Note: my class periods are 53 minutes, every day.  As part of my daily routine, my students read quietly for the first ten minutes of class while I confer with them. The unit described in these blog posts occurs outside these 10-minute windows.

Because of time limitations, I am sharing a skeletal view of the lessons. In my lesson plan book, “What the teacher did” and “What the students did” are in side-by-side columns. However, they would not load as columns onto this web page.


What the teacher did: Asked the students: “What do you already know, or think you know, about the mass shooting in Florida?”

What the students did: In small group discussions, students shared what they knew (or thought they knew) about the tragedy.


What the teacher did: Randomly selected responses from each group and charted them for the entire class to see.

What the students did: Students shared out as a whole class. Students listened and charted responses in their writer’s notebooks.


What the teacher did: Showed the following news clip that summarized what happened: Students were told to listen for hotspots, as they would be quickwriting after the clip.

What the students did: Students watched the clip and bulleted anything they found interesting. After watching the clip, students were asked to verbally share in their small groups something they were thinking.


What the teacher did: The teacher wrote in his notebook alongside the students.  

What the students did: After a short conversation, students were asked to write for 8 minutes in their notebooks. They have done enough quickwriting from seeds in this class to already know they had the freedom to take their writing in any direction they chose.

After writing, students were given a chance to share their initial thinking with others in their group. This was voluntary-only. Some students did; others did not. Some then shared out to the entire class.


What the teacher did: Introduced the key question of the unit: What should be done to help stem or stop mass shootings? Explained the finish line, that students will be writing letters and placing calls to lawmakers. Reassured the students that they will be shown how to do this.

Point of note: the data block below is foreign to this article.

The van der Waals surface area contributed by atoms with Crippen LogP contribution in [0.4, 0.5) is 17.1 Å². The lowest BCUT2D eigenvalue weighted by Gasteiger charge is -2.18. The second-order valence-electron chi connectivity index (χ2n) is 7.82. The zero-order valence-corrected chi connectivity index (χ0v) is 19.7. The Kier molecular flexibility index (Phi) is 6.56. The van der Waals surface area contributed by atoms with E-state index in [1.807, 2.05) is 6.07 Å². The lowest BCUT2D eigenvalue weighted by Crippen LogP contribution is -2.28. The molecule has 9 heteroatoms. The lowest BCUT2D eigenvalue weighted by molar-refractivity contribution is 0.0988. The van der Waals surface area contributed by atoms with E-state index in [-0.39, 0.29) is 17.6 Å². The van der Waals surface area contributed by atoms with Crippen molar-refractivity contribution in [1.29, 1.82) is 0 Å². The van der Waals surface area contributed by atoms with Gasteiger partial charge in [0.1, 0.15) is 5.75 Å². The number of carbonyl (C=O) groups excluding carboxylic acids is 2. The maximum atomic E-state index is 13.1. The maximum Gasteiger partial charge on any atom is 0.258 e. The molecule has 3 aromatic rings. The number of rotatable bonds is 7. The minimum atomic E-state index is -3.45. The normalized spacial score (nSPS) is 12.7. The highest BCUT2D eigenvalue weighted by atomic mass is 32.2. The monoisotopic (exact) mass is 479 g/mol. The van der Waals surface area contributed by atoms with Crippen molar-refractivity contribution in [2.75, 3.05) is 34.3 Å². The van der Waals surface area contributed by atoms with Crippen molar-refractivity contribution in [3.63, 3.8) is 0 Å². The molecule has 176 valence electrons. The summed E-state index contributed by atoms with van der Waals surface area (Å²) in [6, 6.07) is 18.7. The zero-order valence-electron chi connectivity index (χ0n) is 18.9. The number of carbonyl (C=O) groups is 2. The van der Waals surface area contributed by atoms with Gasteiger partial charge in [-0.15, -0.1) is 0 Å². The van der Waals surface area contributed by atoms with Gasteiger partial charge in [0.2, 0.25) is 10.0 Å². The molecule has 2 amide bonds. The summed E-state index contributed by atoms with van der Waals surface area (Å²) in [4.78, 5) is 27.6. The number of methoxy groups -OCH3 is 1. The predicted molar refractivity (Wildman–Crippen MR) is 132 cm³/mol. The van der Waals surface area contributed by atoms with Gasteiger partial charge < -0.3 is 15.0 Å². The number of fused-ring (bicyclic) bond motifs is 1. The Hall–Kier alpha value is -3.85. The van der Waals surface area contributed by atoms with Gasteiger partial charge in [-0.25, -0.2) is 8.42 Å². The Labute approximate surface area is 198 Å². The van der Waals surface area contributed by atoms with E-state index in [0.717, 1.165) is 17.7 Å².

Introduced the idea that there is a wide spectrum of opinion on this topic, ranging in extremes from those who believe all guns should be banned to those who believe there should be no limits on gun ownership. No matter what side of the spectrum you might be on, almost all people believe the rash of mass shootings is a problem that needs to be addressed, There is no controversy is recognizing the problem; the controversy lies in HOW to address it.  In some cases, both extremes might agree on some approaches (e.g increase mental health services); in other cases there is spirited disagreement as to what should be done. Students were then asked to brainstorm the “sub-categories” or elements that should be addressed if we are serious about “fixing” the problem.

What the students did: Students brainstormed the “sub-categories” or elements that should be considered if we are serious about addressing the problem. Here are some of their initial thoughts:

  • More mental health services
  • More school counselors, social workers, and nurses
  • Changing the law so that 18-year-olds cannot acquire guns
  • Re-examining /toughening background checks
  • Making it illegal to modify or “boost” guns
  • Making it illegal to own an AR-15
  • Providing parent education classes
  • Beefing up school security
  • Hiring armed guards for campuses
  • Arming teachers

After the brainstorm, each student participated in a brief “Say Something” lap.  Each student in each small group was asked to share one thought about the brainstorm. Person A spoke, and then it rotated to person B, and so on.


What the teacher did: After the Say Something activity, students were given a preview of the rest of the unit and were encouraged to share resources for our digital classroom page.


The period ended. Students are working on a digital poetry project at home that is due next week, and they were encouraged to work on it this evening.

Some reflections on the lesson:

  • It was interesting to see what they knew—and what they didn’t know—about the tragedy in Florida. This created some good talk. I also noticed that some students who are traditionally very quiet spoke out. This topic connected with them, and I could tell because as they watched the news clip, you could hear a pin drop in the room. Eric, a student who joined our class a month ago, spoke out today for the first time.


  • Normally, I quickwrite on the doc camera alongside my students, so that they can glance up and see my writing unfold as well. Today, however, I sat in the middle of the room with them and wrote privately in my notebook. In my attempt to stay neutral, I did not want them to see my initial thinking. I did notice they were very focused on their writing—it was much quieter than normal during today’s writing time. Another sign of engagement.


  • I created a Facebook-like digital page for the students to re-visit. I posted the news clip watched in class, along with a couple of others. They can re-visit these later, if they’d like. One section of this digital page is entitled, “In the News…” I have begun posting news stories from various websites on it. For example, the president indicated today that he is open to the idea of toughening “some” gun laws. As stories unfold, articles will be added to this section.


  • I will describe other elements of the digital classroom page as they are created. I am considering a section entitled, “Thoughts from the left” alongside a section called “Thoughts from the right.” Maybe. I am tired and need to sleep on it.


AuthorKelly Gallagher